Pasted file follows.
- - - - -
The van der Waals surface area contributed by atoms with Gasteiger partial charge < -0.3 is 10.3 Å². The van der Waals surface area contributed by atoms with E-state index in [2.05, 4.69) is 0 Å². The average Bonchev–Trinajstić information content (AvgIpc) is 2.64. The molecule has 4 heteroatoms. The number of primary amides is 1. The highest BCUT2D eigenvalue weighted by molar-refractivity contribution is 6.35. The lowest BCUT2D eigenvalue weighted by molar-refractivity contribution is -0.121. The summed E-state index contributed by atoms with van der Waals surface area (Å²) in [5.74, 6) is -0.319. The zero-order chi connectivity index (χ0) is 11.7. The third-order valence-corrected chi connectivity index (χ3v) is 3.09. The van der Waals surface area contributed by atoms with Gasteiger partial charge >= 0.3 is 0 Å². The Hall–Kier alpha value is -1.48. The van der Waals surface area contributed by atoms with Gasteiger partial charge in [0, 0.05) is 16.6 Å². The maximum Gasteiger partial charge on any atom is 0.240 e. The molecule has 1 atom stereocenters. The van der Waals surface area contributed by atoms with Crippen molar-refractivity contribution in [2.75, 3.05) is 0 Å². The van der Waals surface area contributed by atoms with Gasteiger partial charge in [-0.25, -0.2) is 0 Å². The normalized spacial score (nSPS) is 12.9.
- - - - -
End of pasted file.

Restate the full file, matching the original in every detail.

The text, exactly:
The van der Waals surface area contributed by atoms with Gasteiger partial charge < -0.3 is 10.3 Å². The van der Waals surface area contributed by atoms with E-state index in [2.05, 4.69) is 0 Å². The average Bonchev–Trinajstić information content (AvgIpc) is 2.64. The molecule has 4 heteroatoms. The number of primary amides is 1. The highest BCUT2D eigenvalue weighted by molar-refractivity contribution is 6.35. The lowest BCUT2D eigenvalue weighted by molar-refractivity contribution is -0.121. The summed E-state index contributed by atoms with van der Waals surface area (Å²) in [5.74, 6) is -0.319. The zero-order chi connectivity index (χ0) is 11.7. The third-order valence-corrected chi connectivity index (χ3v) is 3.09. The van der Waals surface area contributed by atoms with Gasteiger partial charge >= 0.3 is 0 Å². The Hall–Kier alpha value is -1.48. The van der Waals surface area contributed by atoms with Gasteiger partial charge in [0, 0.05) is 16.6 Å². The maximum Gasteiger partial charge on any atom is 0.240 e. The molecule has 1 atom stereocenters. The van der Waals surface area contributed by atoms with Crippen molar-refractivity contribution in [2.75, 3.05) is 0 Å². The van der Waals surface area contributed by atoms with Gasteiger partial charge in [-0.25, -0.2) is 0 Å². The normalized spacial score (nSPS) is 12.9.